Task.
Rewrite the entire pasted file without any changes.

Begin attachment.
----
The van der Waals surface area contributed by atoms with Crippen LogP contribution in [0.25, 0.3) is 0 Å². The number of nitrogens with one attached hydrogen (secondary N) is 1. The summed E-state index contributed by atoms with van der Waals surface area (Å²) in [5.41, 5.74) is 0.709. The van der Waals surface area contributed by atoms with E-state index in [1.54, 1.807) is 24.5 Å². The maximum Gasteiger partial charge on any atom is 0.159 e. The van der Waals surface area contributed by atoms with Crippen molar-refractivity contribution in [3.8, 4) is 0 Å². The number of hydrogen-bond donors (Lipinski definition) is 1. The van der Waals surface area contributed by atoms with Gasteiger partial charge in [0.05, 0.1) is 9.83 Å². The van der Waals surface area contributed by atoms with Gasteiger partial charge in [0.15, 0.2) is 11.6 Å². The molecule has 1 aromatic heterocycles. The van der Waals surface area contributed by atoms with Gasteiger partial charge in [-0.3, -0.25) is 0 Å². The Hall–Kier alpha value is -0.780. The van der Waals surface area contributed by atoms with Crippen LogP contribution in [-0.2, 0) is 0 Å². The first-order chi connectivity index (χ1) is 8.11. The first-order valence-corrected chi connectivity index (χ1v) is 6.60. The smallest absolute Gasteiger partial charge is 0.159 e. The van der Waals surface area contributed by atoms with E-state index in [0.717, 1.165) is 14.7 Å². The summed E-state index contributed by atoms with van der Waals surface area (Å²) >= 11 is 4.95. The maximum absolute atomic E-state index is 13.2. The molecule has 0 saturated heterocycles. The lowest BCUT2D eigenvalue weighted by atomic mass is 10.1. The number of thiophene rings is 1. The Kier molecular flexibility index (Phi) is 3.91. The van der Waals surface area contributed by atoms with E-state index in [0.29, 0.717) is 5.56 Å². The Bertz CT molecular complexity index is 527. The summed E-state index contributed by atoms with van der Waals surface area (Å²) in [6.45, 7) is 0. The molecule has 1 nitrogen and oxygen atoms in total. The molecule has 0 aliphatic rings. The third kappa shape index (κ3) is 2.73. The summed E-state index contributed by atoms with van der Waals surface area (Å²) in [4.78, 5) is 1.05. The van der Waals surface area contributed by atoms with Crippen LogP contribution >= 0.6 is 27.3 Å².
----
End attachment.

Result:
The van der Waals surface area contributed by atoms with Crippen LogP contribution in [0.25, 0.3) is 0 Å². The number of nitrogens with one attached hydrogen (secondary N) is 1. The summed E-state index contributed by atoms with van der Waals surface area (Å²) in [5.41, 5.74) is 0.709. The van der Waals surface area contributed by atoms with E-state index in [1.54, 1.807) is 24.5 Å². The maximum Gasteiger partial charge on any atom is 0.159 e. The van der Waals surface area contributed by atoms with Crippen molar-refractivity contribution in [3.8, 4) is 0 Å². The number of hydrogen-bond donors (Lipinski definition) is 1. The van der Waals surface area contributed by atoms with Gasteiger partial charge in [0.05, 0.1) is 9.83 Å². The van der Waals surface area contributed by atoms with Gasteiger partial charge in [0.15, 0.2) is 11.6 Å². The molecule has 1 aromatic heterocycles. The van der Waals surface area contributed by atoms with Gasteiger partial charge in [-0.3, -0.25) is 0 Å². The Hall–Kier alpha value is -0.780. The van der Waals surface area contributed by atoms with Crippen LogP contribution in [-0.2, 0) is 0 Å². The first-order chi connectivity index (χ1) is 8.11. The first-order valence-corrected chi connectivity index (χ1v) is 6.60. The smallest absolute Gasteiger partial charge is 0.159 e. The van der Waals surface area contributed by atoms with E-state index in [0.717, 1.165) is 14.7 Å². The summed E-state index contributed by atoms with van der Waals surface area (Å²) >= 11 is 4.95. The maximum absolute atomic E-state index is 13.2. The molecule has 0 saturated heterocycles. The lowest BCUT2D eigenvalue weighted by atomic mass is 10.1. The number of thiophene rings is 1. The Kier molecular flexibility index (Phi) is 3.91. The van der Waals surface area contributed by atoms with E-state index in [0.29, 0.717) is 5.56 Å². The Bertz CT molecular complexity index is 527. The summed E-state index contributed by atoms with van der Waals surface area (Å²) in [6.45, 7) is 0. The molecule has 1 nitrogen and oxygen atoms in total. The molecule has 0 aliphatic rings. The third kappa shape index (κ3) is 2.73. The summed E-state index contributed by atoms with van der Waals surface area (Å²) in [4.78, 5) is 1.05. The van der Waals surface area contributed by atoms with Crippen LogP contribution >= 0.6 is 27.3 Å².